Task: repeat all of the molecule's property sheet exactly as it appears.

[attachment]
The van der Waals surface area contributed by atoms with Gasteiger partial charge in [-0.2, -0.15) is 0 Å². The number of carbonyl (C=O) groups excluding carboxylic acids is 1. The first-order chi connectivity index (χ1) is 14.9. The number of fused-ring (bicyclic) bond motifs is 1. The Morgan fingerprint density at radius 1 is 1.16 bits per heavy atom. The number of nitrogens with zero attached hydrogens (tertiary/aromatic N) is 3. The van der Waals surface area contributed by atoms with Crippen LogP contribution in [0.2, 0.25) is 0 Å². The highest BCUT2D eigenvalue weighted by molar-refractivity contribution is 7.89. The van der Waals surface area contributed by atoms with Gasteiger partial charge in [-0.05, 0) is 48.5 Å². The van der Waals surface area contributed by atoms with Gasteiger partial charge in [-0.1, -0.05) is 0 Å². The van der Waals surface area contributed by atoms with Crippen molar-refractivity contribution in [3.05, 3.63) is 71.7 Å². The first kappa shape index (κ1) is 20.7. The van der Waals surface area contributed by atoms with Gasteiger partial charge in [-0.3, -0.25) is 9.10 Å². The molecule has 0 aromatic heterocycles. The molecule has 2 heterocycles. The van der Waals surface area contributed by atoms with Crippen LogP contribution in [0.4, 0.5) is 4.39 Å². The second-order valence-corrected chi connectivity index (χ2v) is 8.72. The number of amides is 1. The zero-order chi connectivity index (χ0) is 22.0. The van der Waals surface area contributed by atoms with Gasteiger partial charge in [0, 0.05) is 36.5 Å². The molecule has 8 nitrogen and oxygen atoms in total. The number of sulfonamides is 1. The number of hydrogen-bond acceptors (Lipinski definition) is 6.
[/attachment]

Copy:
The van der Waals surface area contributed by atoms with Gasteiger partial charge in [-0.2, -0.15) is 0 Å². The number of carbonyl (C=O) groups excluding carboxylic acids is 1. The first-order chi connectivity index (χ1) is 14.9. The number of fused-ring (bicyclic) bond motifs is 1. The Morgan fingerprint density at radius 1 is 1.16 bits per heavy atom. The number of nitrogens with zero attached hydrogens (tertiary/aromatic N) is 3. The van der Waals surface area contributed by atoms with Crippen LogP contribution in [0.2, 0.25) is 0 Å². The highest BCUT2D eigenvalue weighted by molar-refractivity contribution is 7.89. The van der Waals surface area contributed by atoms with Gasteiger partial charge in [-0.05, 0) is 48.5 Å². The van der Waals surface area contributed by atoms with Gasteiger partial charge in [-0.1, -0.05) is 0 Å². The van der Waals surface area contributed by atoms with Crippen molar-refractivity contribution in [3.05, 3.63) is 71.7 Å². The first kappa shape index (κ1) is 20.7. The van der Waals surface area contributed by atoms with Gasteiger partial charge in [-0.3, -0.25) is 9.10 Å². The molecule has 0 aromatic heterocycles. The molecule has 2 heterocycles. The van der Waals surface area contributed by atoms with Crippen LogP contribution in [0.4, 0.5) is 4.39 Å². The second-order valence-corrected chi connectivity index (χ2v) is 8.72. The number of amides is 1. The zero-order chi connectivity index (χ0) is 22.0. The van der Waals surface area contributed by atoms with Gasteiger partial charge in [0, 0.05) is 36.5 Å². The molecule has 8 nitrogen and oxygen atoms in total. The number of sulfonamides is 1. The number of hydrogen-bond acceptors (Lipinski definition) is 6.